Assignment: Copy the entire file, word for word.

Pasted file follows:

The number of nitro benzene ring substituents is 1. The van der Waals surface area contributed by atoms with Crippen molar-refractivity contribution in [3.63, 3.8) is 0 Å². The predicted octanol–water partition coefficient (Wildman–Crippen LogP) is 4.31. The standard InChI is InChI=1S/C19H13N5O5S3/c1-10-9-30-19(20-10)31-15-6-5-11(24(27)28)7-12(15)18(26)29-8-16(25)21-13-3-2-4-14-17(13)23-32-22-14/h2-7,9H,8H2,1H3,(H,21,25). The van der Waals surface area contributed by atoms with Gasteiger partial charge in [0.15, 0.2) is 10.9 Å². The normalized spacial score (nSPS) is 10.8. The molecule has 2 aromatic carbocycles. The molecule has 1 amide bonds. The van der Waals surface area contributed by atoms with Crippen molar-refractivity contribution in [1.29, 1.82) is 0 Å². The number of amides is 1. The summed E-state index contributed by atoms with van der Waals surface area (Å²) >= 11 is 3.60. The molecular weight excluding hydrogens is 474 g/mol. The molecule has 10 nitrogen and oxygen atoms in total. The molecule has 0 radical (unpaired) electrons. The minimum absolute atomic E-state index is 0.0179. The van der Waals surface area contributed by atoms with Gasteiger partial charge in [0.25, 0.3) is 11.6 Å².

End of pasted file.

The number of nitro benzene ring substituents is 1. The van der Waals surface area contributed by atoms with Crippen molar-refractivity contribution in [3.63, 3.8) is 0 Å². The predicted octanol–water partition coefficient (Wildman–Crippen LogP) is 4.31. The standard InChI is InChI=1S/C19H13N5O5S3/c1-10-9-30-19(20-10)31-15-6-5-11(24(27)28)7-12(15)18(26)29-8-16(25)21-13-3-2-4-14-17(13)23-32-22-14/h2-7,9H,8H2,1H3,(H,21,25). The van der Waals surface area contributed by atoms with Gasteiger partial charge in [0.15, 0.2) is 10.9 Å². The normalized spacial score (nSPS) is 10.8. The molecule has 2 aromatic carbocycles. The molecule has 1 amide bonds. The van der Waals surface area contributed by atoms with Crippen molar-refractivity contribution in [1.29, 1.82) is 0 Å². The number of amides is 1. The summed E-state index contributed by atoms with van der Waals surface area (Å²) >= 11 is 3.60. The molecular weight excluding hydrogens is 474 g/mol. The molecule has 10 nitrogen and oxygen atoms in total. The molecule has 0 radical (unpaired) electrons. The minimum absolute atomic E-state index is 0.0179. The van der Waals surface area contributed by atoms with Gasteiger partial charge in [0.25, 0.3) is 11.6 Å².